While Google Glass never took off as a wearable in the real world, the prototype stuck around. Now, Google Glass’s creator has built another wearable that can speed up learning, teach Braille, and even bring back sensation to victims of spinal cord injuries.
Thad Starner, well-known proponents of wearables and the co-founder of the IEEE International Symposium on Wearable Computers, who worked with Google to create Glass product has built haptic learning gloves.
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Haptic Learning Gloves
In conjunction with other researchers, he created a technology-enhanced glove that utilises a process known as passive haptic learning. This method allows people to acquire motor skills through vibrations without devoting attention to their hands. What this means is that the users can do whatever they wish to, while the glove teaches their hands motor techniques.
Among other things, the glove can teach beginners how to play piano melodies in 45 minutes, teach Braille to someone with no experience of the language, and bring back feeling in the hands of those who lost it due to injuries.
The gloves consist of a vibrating motor stitched into the knuckles, which then vibrate in a sequence that corresponds with what the user is attempting to learn. In the case of a piano melody, it provides feedback everytime the right key is pressed. The glove also provides feedback to the user to let them know which finger to play the next note with. Starner stated upon successful testing:
“Every once in a while, you have a project that comes along with relevance in two different domains. In this case, we have something very useful for learning the piano, but also may have applications for rehabilitation for people who have hand trauma or dexterity issues.”
In the case of teaching Braille, the vibrations corresponded with the typing pattern of a phrase. Audio cues let the users know Braille letters produced by typing that sequence. Upon use of the glove, participants could successfully recall 75% or more of the letters in the sequence.
Spinal Cord Injury Rehab using HLG
The wearable was tested for use by individuals with limited feeling and movement in their hands. These can be due to multiple factors, such as tetraplegia, spinal cord injury, or stroke. These individuals had sustained said injuries more than a year before the study, thus making it harder to find a solution. However, the glove worked.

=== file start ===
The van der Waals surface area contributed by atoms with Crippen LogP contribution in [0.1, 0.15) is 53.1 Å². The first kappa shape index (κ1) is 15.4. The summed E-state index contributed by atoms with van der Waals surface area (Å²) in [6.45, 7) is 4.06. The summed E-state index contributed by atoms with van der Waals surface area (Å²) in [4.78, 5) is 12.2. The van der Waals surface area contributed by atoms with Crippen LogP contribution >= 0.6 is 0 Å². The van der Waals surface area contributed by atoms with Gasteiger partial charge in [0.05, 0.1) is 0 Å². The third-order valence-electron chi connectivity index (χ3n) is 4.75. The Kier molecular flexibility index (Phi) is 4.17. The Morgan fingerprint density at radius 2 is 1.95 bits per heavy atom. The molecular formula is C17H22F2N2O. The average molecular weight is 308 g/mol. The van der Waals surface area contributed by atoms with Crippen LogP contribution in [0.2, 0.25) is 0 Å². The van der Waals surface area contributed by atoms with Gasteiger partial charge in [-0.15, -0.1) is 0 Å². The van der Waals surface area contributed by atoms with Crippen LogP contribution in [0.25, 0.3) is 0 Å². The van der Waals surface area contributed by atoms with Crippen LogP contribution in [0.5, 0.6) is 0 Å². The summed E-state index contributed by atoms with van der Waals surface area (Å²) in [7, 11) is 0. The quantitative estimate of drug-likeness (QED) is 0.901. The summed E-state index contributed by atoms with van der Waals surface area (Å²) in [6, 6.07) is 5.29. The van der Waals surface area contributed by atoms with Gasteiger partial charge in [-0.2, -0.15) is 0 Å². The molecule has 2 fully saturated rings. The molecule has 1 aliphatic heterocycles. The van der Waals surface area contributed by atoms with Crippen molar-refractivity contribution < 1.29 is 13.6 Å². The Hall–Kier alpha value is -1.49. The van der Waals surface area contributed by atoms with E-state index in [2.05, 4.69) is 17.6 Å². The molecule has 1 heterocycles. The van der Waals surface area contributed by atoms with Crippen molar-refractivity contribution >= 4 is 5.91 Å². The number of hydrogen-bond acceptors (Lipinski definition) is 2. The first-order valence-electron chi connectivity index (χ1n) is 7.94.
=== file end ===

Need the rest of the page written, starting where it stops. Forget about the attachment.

When learning to play the piano, several of the group experienced sensation in their fingers. Tanya Markow, the Ph.D. graduate designated as the project’s leader, believed that positive symptoms would arise for the subjects. Moreover, she even described the experience that certain subjects had, where they could feel the texture of their bedsheets and clothes for the first time since their injury. This could open up a more in-depth view of the medical applications for the glove.
As a part of the study, the participants were also asked to wear the glove at home for two hours a day, five days a week. They were not playing the piano at that time, instead feeling only the vibration caused by the motors. This passive use of the glove helped the participants as well, enabling them to learn songs faster and retain them better.
Theories offered to explain this phenomenon may tie to renewed brain activity in the motor cortex of the brain. This is due to the dormancy that this area experiences after an SCI or similar phenomenon. Starner said, “[The glove] overcomes each of those challenges and provides surprising benefits for people with weakness and sensory loss due to SCI. It’s a great example of how wearable computing can change people’s lives.”
The glove, while not available as a commercial product, can be constructed fairly easily from cheap parts available online. Starner has also made the plan to construct them easily available, in hopes of helping someone regain their touch. Reportedly, all that is required to create the gloves are maker parts and a motor vibrator from a pager or a cellphone.
Starner further thought about the various applications of the gloves, such as dancing, throwing a baseball or for learning something such as sign language. This will also work for any kind of typing-esque motion that we can imagine, stated Starner. Even as this doesn’t mean that a magic glove can automatically do the learning process for humans, Thad stated that it could speed it up significantly.